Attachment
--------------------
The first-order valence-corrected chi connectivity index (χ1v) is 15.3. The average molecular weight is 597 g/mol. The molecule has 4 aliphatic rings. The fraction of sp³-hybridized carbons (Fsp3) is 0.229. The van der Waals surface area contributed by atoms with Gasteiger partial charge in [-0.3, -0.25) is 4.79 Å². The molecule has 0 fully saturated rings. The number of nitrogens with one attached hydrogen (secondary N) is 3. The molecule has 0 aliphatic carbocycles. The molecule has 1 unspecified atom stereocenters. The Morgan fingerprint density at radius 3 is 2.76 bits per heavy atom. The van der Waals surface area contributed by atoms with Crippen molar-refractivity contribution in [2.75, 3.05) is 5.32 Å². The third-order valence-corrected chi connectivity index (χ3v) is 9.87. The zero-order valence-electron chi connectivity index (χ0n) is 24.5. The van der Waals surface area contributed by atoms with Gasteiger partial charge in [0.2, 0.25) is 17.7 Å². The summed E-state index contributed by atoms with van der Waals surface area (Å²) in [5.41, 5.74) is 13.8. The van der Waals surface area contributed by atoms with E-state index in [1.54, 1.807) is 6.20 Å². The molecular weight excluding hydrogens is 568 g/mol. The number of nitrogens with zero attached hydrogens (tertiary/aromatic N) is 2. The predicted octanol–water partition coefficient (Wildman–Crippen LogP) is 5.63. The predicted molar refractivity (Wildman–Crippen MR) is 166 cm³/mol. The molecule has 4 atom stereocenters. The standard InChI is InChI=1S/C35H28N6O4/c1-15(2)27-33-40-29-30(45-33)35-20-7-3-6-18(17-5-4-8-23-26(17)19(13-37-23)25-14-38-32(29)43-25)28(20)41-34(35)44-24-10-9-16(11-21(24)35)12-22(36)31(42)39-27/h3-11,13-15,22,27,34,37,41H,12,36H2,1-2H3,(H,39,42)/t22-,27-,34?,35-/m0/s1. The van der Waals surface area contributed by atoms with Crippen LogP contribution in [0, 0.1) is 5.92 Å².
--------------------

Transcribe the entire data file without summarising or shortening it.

The first-order valence-corrected chi connectivity index (χ1v) is 15.3. The average molecular weight is 597 g/mol. The molecule has 4 aliphatic rings. The fraction of sp³-hybridized carbons (Fsp3) is 0.229. The van der Waals surface area contributed by atoms with Gasteiger partial charge in [-0.3, -0.25) is 4.79 Å². The molecule has 0 fully saturated rings. The number of nitrogens with one attached hydrogen (secondary N) is 3. The molecule has 0 aliphatic carbocycles. The molecule has 1 unspecified atom stereocenters. The Morgan fingerprint density at radius 3 is 2.76 bits per heavy atom. The van der Waals surface area contributed by atoms with Crippen molar-refractivity contribution in [2.75, 3.05) is 5.32 Å². The third-order valence-corrected chi connectivity index (χ3v) is 9.87. The zero-order valence-electron chi connectivity index (χ0n) is 24.5. The van der Waals surface area contributed by atoms with Gasteiger partial charge in [0.2, 0.25) is 17.7 Å². The summed E-state index contributed by atoms with van der Waals surface area (Å²) in [5.41, 5.74) is 13.8. The van der Waals surface area contributed by atoms with E-state index in [1.54, 1.807) is 6.20 Å². The molecular weight excluding hydrogens is 568 g/mol. The number of nitrogens with zero attached hydrogens (tertiary/aromatic N) is 2. The predicted octanol–water partition coefficient (Wildman–Crippen LogP) is 5.63. The predicted molar refractivity (Wildman–Crippen MR) is 166 cm³/mol. The molecule has 4 atom stereocenters. The standard InChI is InChI=1S/C35H28N6O4/c1-15(2)27-33-40-29-30(45-33)35-20-7-3-6-18(17-5-4-8-23-26(17)19(13-37-23)25-14-38-32(29)43-25)28(20)41-34(35)44-24-10-9-16(11-21(24)35)12-22(36)31(42)39-27/h3-11,13-15,22,27,34,37,41H,12,36H2,1-2H3,(H,39,42)/t22-,27-,34?,35-/m0/s1. The van der Waals surface area contributed by atoms with Crippen LogP contribution in [0, 0.1) is 5.92 Å².